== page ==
America's bloodiest day
Many run from, jump from World Trade Center towers
By Donna De La Cruz
NEW YORK As the twin giants of the skyline crumbled from their 110-story grandeur to five stories of rubble, survivors coughing up dust and eyes glazed with terror fled across bridges or simply ran through streets piling up with debris.
The lucky ones got out alive but will carry scars on their memories forever.
Clemant Lewin, a banker, said he looked from his window across the street from the towers and saw people jumping from the 80th floor. A man and woman held hands as they plunged to the pavement.
"I'm traumatized for life," Lewin said. "Someone needs to take responsibility for this. This was somebody's father, this was somebody's sister, somebody's mother. We should have seen this coming. I'm disgusted."
Soon after the first terrorist-controlled jetliner sliced into one of the towers, an elevator door opened inside and there stood a man on fire.
Kenny Johannemann, a janitor, said he and another grabbed the burning man, put out the fire and dragged him outdoors. Johannemann said he then heard the second explosion and looked up. He, too, saw people jumping from windows high up in the buildings.
"It was horrendous. I can't describe it," Johannemann said.
The two buildings stood proudly erect, but not for long.
Well before the 50,000 people who report for work in the buildings daily would have taken lunch breaks, the landmarks telescoped down upon themselves into chunks of blackened concrete and jagged steel girders jutting only 50 feet above the street.
For blocks around, the streets became rivers of water, oil and soot. A heavy blanket of ash, seen from miles away, hovered over lower Manhattan and showered down miles away to the east in the borough of Brooklyn.
Crumpled police cars and fire trucks with their roofs smashed, their windows blown out dotted a trail away from the horror.
Thomas Warren, a paralegal, said he found a man dazed and stumbling out of the area wearing shoes that did not match. He had lost his in the blast and grabbed any that were handy.
As workers cleared some of the rubble, new crews of firefighters and rescue workers charged into the devastation with shovels, pick axes and flashlights to look for bodies or survivors.
A union official said he feared 300 firefighters who first reached the scene had died in rescue efforts and dozens of police officers were missing.
Survivors among the first group of firefighters emerged, exhausted and looking for water their clothing powdered with white ash.
They said body parts and people clinging to life were strewn among the mountains of concrete, glass, steel, office furniture and paper.
"It looks like downtown Beirut," firefighter Robbie Rachoi said. "It looks like something that shouldn't have happened here."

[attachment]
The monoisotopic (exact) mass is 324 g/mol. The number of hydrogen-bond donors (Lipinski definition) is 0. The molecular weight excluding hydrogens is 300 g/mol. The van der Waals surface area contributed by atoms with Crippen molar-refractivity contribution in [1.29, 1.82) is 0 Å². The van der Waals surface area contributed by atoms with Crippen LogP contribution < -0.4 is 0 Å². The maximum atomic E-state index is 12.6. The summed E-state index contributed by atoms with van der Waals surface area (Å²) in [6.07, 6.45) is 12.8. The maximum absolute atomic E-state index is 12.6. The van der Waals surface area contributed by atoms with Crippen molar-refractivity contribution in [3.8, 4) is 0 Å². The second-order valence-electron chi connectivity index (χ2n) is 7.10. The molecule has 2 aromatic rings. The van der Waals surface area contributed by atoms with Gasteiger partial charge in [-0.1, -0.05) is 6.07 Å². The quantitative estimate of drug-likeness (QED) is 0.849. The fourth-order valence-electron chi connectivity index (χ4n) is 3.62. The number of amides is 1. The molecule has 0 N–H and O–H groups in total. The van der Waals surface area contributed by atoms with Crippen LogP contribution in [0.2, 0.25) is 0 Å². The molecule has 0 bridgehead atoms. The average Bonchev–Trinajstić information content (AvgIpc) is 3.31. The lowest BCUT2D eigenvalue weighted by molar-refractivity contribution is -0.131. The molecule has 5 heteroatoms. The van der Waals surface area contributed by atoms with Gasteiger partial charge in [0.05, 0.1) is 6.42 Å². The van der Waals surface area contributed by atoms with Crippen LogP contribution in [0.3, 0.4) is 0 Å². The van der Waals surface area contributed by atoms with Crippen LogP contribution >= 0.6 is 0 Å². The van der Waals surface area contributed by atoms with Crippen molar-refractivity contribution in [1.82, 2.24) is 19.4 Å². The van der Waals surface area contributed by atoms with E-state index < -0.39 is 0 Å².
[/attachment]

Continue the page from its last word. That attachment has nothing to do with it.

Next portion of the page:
Robert James, manager of a sporting goods store near the complex, was in the basement when he heard the explosion. He said he came above ground to see at least five bodies fall from the skyscraper.
"They looked like rag dolls," he said. "It was like the kind of thing you see in movies."
Boris Ozersky, 47, a computer networks analyst, was on the 70th floor of one of the buildings when he felt an explosion rock it. He raced down 70 flights of stairs. Once outside amid a crowed in front of a nearby hotel he said he was trying to calm a panicked woman as the building suddenly collapsed.
"I just got blown somewhere, and then it was total darkness. We tried to get away, but I was blown to the ground. And I was trying to help this woman, but I couldn't find her in the darkness," Ozersky said. After the dust cleared, he located her.
Throughout lower Manhattan, rescue workers and police officers wore surgical masks to protect them from the dust.
At the city's hospitals, hundreds lined up to give blood, after hospital workers yelled on the streets, "Blood donations! Blood donations!"
Firefighter Rudy Weindler, covered in the soot of 12 hours on duty at the wreckage, said he had found only four survivors.
"I lost count of all the dead people I saw," Weindler said. "It is absolutely worse than you could ever imagine."
Thousands upon thousands fled the city, streaming across the Brooklyn and Manhattan bridges on foot, some sobbing, others covered head-to-toe in gray soot and ashes.
With no buses, taxis or subways, the throng was left with no way home but on foot.
Businessmen walked across the Brooklyn Bridge stripped to the waist, their button-down shirts pressed over their faces against the smoke and dust.
Passing cell phones back and forth when the rare call went through, desperate strangers called to each other: "Can you get out?"
A woman pleaded: "Can you call my mother? This is her number."
Another yelled: "How do I get to Queens?"
"Start walking," a police officer yelled back.